Some Canadians who repaid pandemic benefits are seeing their tax refund withheld
Some Canadians who have repaid a pandemic benefit they received by mistake are still seeing their tax refunds withheld by the government.
The Canada Revenue Agency (CRA) has resumed efforts to recover the money through a process it calls “offsetting,” which means that it automatically uses money from tax refunds and some benefits to settle a person’s debt with the government.
But Ottawa’s Sarah Dykeman said she repaid what she owed and still had her tax refund held back last year.
“I spent the next year trying to figure out how to get my tax refund back,” she said.
Dykeman, who was a supply teacher at the time, said she applied for employment insurance (EI) once public health measures came into effect. But she said she began receiving payments from both EI and the Canadian Emergency Response Benefit (CERB).
“I wasn’t clear on whether [I was supposed to get] CERB or if it was normal EI,” she said. “I ended up panicking and cancelling my claim because I didn’t want to have to repay even more if it turned out later that they shouldn’t have paid me in the first place.”
Dykeman said she received a notice to repay last year but found the instructions on where to make the payment confusing.
“It was like I just sent $2,000 into the ether and I have no idea if it got where it needed to,” she said.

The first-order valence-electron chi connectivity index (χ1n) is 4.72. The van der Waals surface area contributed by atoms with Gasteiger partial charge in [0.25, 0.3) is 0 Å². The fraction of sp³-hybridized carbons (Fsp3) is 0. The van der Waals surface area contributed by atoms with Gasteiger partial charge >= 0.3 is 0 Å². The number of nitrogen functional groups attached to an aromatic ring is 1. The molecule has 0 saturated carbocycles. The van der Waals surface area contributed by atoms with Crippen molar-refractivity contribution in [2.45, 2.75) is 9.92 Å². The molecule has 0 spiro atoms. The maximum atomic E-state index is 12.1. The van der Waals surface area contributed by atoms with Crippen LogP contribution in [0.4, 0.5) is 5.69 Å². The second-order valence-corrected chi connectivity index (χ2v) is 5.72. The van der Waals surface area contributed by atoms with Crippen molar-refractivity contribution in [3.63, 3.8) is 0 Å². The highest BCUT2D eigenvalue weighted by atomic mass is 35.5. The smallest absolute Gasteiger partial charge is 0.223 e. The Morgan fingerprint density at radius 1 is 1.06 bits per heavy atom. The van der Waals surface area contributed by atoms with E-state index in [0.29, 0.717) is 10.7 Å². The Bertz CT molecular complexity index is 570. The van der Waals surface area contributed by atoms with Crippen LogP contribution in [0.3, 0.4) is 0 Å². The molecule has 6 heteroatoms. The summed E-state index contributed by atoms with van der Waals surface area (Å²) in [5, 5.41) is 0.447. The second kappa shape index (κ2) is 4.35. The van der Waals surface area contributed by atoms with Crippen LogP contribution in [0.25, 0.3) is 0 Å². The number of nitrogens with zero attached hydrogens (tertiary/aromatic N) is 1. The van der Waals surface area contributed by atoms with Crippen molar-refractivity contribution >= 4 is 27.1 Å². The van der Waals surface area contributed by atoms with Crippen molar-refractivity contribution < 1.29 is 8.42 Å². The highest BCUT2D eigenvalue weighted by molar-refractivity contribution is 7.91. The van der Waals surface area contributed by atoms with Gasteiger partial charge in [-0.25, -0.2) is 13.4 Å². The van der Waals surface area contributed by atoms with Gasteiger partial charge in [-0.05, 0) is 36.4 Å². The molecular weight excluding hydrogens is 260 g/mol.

After contacting both the CRA and Service Canada — the department responsible for administering EI — Dykeman finally got her tax refund reimbursed.
But she said the process was onerous.
“If English wasn’t my first language, I would have been snookered. I don’t know how I would have gotten it resolved,” she said.
According to Canada’s Taxpayers’ Ombudsperson, Dykeman is not alone. François Boileau told CBC that his office has heard from nearly two dozen Canadians with similar complaints, but he suspects there are even more having similar issues.
Boileau said that at first glance these issues stem from a lack of communication between Service Canada and the CRA.
“It looks like the left hand doesn’t talk to the right hand,” he said.
Boileau noted that the CRA legally has to exercise caution when dealing with people’s personal information — even when dealing with other departments — which may be causing some communication issues. But he said that shouldn’t result in an extra burden for those who have repaid their debt.
“If there’s a lack of communication within two … agencies it’s of no concern to the citizens,” he said. “Their contractual obligations with Canada is done.”
A spokesperson for Service Canada said due to a high volume of CERB repayments Canadians’ tax files might not be up to date.
“The Department understands that this may be a cause for concern and is working to correct the situation as soon as possible,” the spokesperson said in an email.
Service Canada issues revised T4E slips — which outline recipients’ EI and other benefits — to both the CRA and the taxpayer once they repaid what they owe. But the Service Canada spokesperson said there is no time limit for issuing an amended T4E.
Boileau’s office announced earlier this month that it was monitoring complaints and would launch a formal investigation into the matter if needed.
In the meantime, he said he wants those who are still receiving collection notices after having repaid what they owe to contact his office.